Comments by N.E. Brigand, March 18, 2007

Houghton opens well, explaining clearly and briefly how The Silmarillion, Unfinished Tales, and the History of Middle-earth volumes differ in presentation.  At this point he should have moved on to survey the tales, but as squire notes, Houghton then devotes another full column of text to a summary of Christopher Tolkien’s important foreword that, though it appears in Lost Tales I, would be more appropriately treated in the articles on The Silmarillion and the History overview.  That said, Houghton’s See also section does point readers to the other two articles, and his comments on the foreword are good, though if the History as a whole is to be treated here, something more than a general statement that the History’s format has left scholars “dissatisfied” should have been included to explain critical response to the series.

Should Houghton have devoted a couple paragraphs to each of the book’s ten tales, to match Paul Edmund Thomas’s much longer article on Lost Tales II?  I don’t think so, given that the other History volumes, like this one, are treated in articles each 1,000-1,500 words long (a little more for The Lost Road, a bit less for The Peoples of Middle-earth), less than half the length of Thomas’s piece.  But a general summary of the narrative is necessary here, and missing: Houghton apparently assumes that readers of his article have already digested The Silmarillion and will recognize the tales here by their titles alone.  His in-depth analysis, generally well-done, is devoted almost entirely to the book’s framing material.  Additionally, Houghton wastes space merely listing the page numbers encompassed by each of the tales, along with all the poems appearing in this volume, without comment.  Why, when there’s a entire article devoted to the poems in The History of Middle-earth?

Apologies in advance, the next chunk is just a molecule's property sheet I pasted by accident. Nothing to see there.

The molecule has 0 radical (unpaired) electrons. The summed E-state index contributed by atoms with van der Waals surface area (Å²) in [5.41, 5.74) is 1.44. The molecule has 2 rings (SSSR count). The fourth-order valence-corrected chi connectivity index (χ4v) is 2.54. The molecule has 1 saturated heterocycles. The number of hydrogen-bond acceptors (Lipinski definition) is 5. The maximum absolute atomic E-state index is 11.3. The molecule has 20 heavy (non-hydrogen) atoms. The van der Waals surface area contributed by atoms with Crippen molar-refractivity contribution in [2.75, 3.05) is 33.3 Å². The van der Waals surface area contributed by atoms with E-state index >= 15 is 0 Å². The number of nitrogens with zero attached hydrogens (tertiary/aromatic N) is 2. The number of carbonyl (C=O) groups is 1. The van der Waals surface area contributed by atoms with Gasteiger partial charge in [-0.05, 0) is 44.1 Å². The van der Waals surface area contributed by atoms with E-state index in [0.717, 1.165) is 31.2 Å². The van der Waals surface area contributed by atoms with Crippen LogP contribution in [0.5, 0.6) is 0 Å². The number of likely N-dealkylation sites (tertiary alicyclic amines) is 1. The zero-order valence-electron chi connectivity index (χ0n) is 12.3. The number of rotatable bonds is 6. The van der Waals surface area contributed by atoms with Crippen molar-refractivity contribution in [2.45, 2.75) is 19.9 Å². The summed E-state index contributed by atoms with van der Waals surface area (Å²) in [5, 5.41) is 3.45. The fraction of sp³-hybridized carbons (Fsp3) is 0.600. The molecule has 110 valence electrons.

At least Houghton provides some brief critical discussion of the Lost Tales, noting their style, debt to Victorian ideas, biographical connections, and place in Tolkien’s English mythology.  But he raises and leaves unanswered one important question, when he writes that the volume contains much “new information, not all of it equally significant”.  Houghton states as an example of this that the variations in names “attract less attention” than Tolkien’s earliest tale of the Sun and Moon. This comment's subjective point of view is unclear, but it seems to imply that the book is more valuable as a critical resource than as fiction.  Is that Houghton's belief?  If so, why?  He never says.


Book of Lost Tales II - Paul Edmund Thomas

Comments by squire, February 3, 2007

The gods must be crazy, the reader mutters as he turns from BoLT I to the following article, about BoLT II. Although the books are of equal length, the article about the second one is almost three times as long!

Because of this, Thomas is able to give a column-long précis of each of the six Tales or sketches of Tales, and still have room at the end to give some commentary and references to such scholarship as exists on this most understudied work of Tolkien's. Since these books are essentially one book split for publishing convenience into two volumes, this odd divergence of word-count allowed by the editors is particularly strange. Houghton, writing about BoLT I in far more straitened circumstances, was either misled or misinformed about his options -- though Thomas's command of his subject and his prose is evidently greater in any case.

All that is missing - and this is a quibble - is some inline commentary relating each Tale to its later development in Tolkien's legendarium, especially with reference to the published Silmarillion that most Encyclopedia readers might have some familiarity with. His summaries are quite good and useful by themselves though, and any shortening necessary to allow for accessory comments might have made them less useful or even unreadable.


Boromir - Alex Davis

Comments by squire, December 17, 2006

This workmanlike article hits all the right high notes. I might disagree with the writer's interpretation of Boromir, but at least he has an interpretation. And in an article as short as this one, who can quibble with Davis's extensive review of the "critical assessment" of Boromir?